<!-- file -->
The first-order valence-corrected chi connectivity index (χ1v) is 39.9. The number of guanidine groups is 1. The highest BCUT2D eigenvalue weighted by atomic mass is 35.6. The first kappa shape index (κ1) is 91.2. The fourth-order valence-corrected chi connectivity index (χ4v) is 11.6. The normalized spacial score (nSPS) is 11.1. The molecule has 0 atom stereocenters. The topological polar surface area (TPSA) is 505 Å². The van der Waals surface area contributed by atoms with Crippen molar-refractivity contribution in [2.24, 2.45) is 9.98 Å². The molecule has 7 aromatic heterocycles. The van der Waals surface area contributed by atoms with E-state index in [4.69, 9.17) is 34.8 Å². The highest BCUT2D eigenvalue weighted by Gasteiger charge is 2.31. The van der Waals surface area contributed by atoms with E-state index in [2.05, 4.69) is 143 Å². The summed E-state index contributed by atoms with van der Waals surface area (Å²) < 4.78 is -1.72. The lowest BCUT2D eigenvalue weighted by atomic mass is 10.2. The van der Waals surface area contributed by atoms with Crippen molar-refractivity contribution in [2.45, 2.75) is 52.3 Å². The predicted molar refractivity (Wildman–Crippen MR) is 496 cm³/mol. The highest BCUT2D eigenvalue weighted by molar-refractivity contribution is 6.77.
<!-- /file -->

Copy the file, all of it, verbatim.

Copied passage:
The first-order valence-corrected chi connectivity index (χ1v) is 39.9. The number of guanidine groups is 1. The highest BCUT2D eigenvalue weighted by atomic mass is 35.6. The first kappa shape index (κ1) is 91.2. The fourth-order valence-corrected chi connectivity index (χ4v) is 11.6. The normalized spacial score (nSPS) is 11.1. The molecule has 0 atom stereocenters. The topological polar surface area (TPSA) is 505 Å². The van der Waals surface area contributed by atoms with Crippen molar-refractivity contribution in [2.24, 2.45) is 9.98 Å². The molecule has 7 aromatic heterocycles. The van der Waals surface area contributed by atoms with E-state index in [4.69, 9.17) is 34.8 Å². The highest BCUT2D eigenvalue weighted by Gasteiger charge is 2.31. The van der Waals surface area contributed by atoms with E-state index in [2.05, 4.69) is 143 Å². The summed E-state index contributed by atoms with van der Waals surface area (Å²) < 4.78 is -1.72. The lowest BCUT2D eigenvalue weighted by atomic mass is 10.2. The van der Waals surface area contributed by atoms with Crippen molar-refractivity contribution in [2.45, 2.75) is 52.3 Å². The predicted molar refractivity (Wildman–Crippen MR) is 496 cm³/mol. The highest BCUT2D eigenvalue weighted by molar-refractivity contribution is 6.77.